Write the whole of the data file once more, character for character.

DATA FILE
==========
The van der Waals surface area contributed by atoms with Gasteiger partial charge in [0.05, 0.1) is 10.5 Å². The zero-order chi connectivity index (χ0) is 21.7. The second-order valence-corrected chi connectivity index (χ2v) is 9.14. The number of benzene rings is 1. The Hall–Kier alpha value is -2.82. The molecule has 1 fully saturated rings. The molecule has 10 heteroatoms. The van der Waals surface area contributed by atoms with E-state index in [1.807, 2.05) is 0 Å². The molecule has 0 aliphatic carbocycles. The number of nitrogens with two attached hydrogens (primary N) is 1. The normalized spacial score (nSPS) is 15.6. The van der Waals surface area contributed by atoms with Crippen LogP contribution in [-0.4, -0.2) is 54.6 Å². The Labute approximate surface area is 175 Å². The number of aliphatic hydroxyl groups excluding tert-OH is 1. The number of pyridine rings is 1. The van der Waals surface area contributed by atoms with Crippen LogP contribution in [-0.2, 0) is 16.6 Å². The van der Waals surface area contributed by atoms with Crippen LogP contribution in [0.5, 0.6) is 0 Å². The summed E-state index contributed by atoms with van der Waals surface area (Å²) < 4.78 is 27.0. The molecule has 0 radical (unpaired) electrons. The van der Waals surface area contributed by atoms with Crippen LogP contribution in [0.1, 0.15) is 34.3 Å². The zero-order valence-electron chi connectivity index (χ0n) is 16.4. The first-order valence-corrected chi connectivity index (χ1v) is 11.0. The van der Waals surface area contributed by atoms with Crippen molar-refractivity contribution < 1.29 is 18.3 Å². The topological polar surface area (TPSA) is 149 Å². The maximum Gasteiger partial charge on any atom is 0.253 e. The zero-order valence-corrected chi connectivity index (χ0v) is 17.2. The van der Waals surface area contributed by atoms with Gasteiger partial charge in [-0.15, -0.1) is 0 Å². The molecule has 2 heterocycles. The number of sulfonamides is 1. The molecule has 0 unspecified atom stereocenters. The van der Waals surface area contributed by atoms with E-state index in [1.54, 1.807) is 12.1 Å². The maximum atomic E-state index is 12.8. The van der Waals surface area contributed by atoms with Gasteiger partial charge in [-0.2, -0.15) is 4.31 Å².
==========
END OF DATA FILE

The van der Waals surface area contributed by atoms with Gasteiger partial charge in [0.05, 0.1) is 10.5 Å². The zero-order chi connectivity index (χ0) is 21.7. The second-order valence-corrected chi connectivity index (χ2v) is 9.14. The number of benzene rings is 1. The Hall–Kier alpha value is -2.82. The molecule has 1 fully saturated rings. The molecule has 10 heteroatoms. The van der Waals surface area contributed by atoms with E-state index in [1.807, 2.05) is 0 Å². The molecule has 0 aliphatic carbocycles. The number of nitrogens with two attached hydrogens (primary N) is 1. The normalized spacial score (nSPS) is 15.6. The van der Waals surface area contributed by atoms with Crippen LogP contribution in [-0.4, -0.2) is 54.6 Å². The Labute approximate surface area is 175 Å². The number of aliphatic hydroxyl groups excluding tert-OH is 1. The number of pyridine rings is 1. The van der Waals surface area contributed by atoms with Crippen LogP contribution in [-0.2, 0) is 16.6 Å². The van der Waals surface area contributed by atoms with Crippen LogP contribution in [0.5, 0.6) is 0 Å². The summed E-state index contributed by atoms with van der Waals surface area (Å²) < 4.78 is 27.0. The molecule has 0 radical (unpaired) electrons. The van der Waals surface area contributed by atoms with Crippen LogP contribution in [0.1, 0.15) is 34.3 Å². The zero-order valence-electron chi connectivity index (χ0n) is 16.4. The first-order valence-corrected chi connectivity index (χ1v) is 11.0. The van der Waals surface area contributed by atoms with Crippen molar-refractivity contribution < 1.29 is 18.3 Å². The topological polar surface area (TPSA) is 149 Å². The maximum Gasteiger partial charge on any atom is 0.253 e. The zero-order valence-corrected chi connectivity index (χ0v) is 17.2. The van der Waals surface area contributed by atoms with Gasteiger partial charge in [-0.15, -0.1) is 0 Å². The molecule has 2 heterocycles. The number of sulfonamides is 1. The molecule has 0 unspecified atom stereocenters. The van der Waals surface area contributed by atoms with E-state index in [1.54, 1.807) is 12.1 Å². The maximum atomic E-state index is 12.8. The van der Waals surface area contributed by atoms with Gasteiger partial charge in [-0.2, -0.15) is 4.31 Å².